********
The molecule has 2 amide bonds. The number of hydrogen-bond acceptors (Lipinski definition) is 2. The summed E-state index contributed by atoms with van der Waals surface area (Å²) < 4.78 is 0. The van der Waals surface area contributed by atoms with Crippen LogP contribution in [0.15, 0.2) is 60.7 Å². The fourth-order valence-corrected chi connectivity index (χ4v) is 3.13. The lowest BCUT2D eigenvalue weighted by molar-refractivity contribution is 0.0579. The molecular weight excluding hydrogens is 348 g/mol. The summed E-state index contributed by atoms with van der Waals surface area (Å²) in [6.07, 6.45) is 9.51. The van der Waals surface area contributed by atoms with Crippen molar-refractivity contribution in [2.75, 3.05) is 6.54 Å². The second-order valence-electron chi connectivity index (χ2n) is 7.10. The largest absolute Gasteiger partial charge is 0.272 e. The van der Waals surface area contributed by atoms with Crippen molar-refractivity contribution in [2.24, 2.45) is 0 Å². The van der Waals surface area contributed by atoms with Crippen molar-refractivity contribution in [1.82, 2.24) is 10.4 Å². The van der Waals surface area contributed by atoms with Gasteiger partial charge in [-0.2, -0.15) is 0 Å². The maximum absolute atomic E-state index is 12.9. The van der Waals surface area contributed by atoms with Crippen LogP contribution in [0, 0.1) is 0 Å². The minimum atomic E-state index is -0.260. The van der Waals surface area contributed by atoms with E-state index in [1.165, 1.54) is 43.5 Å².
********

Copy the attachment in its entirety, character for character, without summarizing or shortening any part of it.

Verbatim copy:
The molecule has 2 amide bonds. The number of hydrogen-bond acceptors (Lipinski definition) is 2. The summed E-state index contributed by atoms with van der Waals surface area (Å²) < 4.78 is 0. The van der Waals surface area contributed by atoms with Crippen LogP contribution in [0.15, 0.2) is 60.7 Å². The fourth-order valence-corrected chi connectivity index (χ4v) is 3.13. The lowest BCUT2D eigenvalue weighted by molar-refractivity contribution is 0.0579. The molecular weight excluding hydrogens is 348 g/mol. The summed E-state index contributed by atoms with van der Waals surface area (Å²) in [6.07, 6.45) is 9.51. The van der Waals surface area contributed by atoms with Crippen molar-refractivity contribution in [2.75, 3.05) is 6.54 Å². The second-order valence-electron chi connectivity index (χ2n) is 7.10. The largest absolute Gasteiger partial charge is 0.272 e. The van der Waals surface area contributed by atoms with Crippen molar-refractivity contribution in [2.24, 2.45) is 0 Å². The van der Waals surface area contributed by atoms with Crippen molar-refractivity contribution in [1.82, 2.24) is 10.4 Å². The van der Waals surface area contributed by atoms with Gasteiger partial charge in [-0.2, -0.15) is 0 Å². The maximum absolute atomic E-state index is 12.9. The van der Waals surface area contributed by atoms with Crippen LogP contribution in [0, 0.1) is 0 Å². The minimum atomic E-state index is -0.260. The van der Waals surface area contributed by atoms with E-state index in [1.165, 1.54) is 43.5 Å².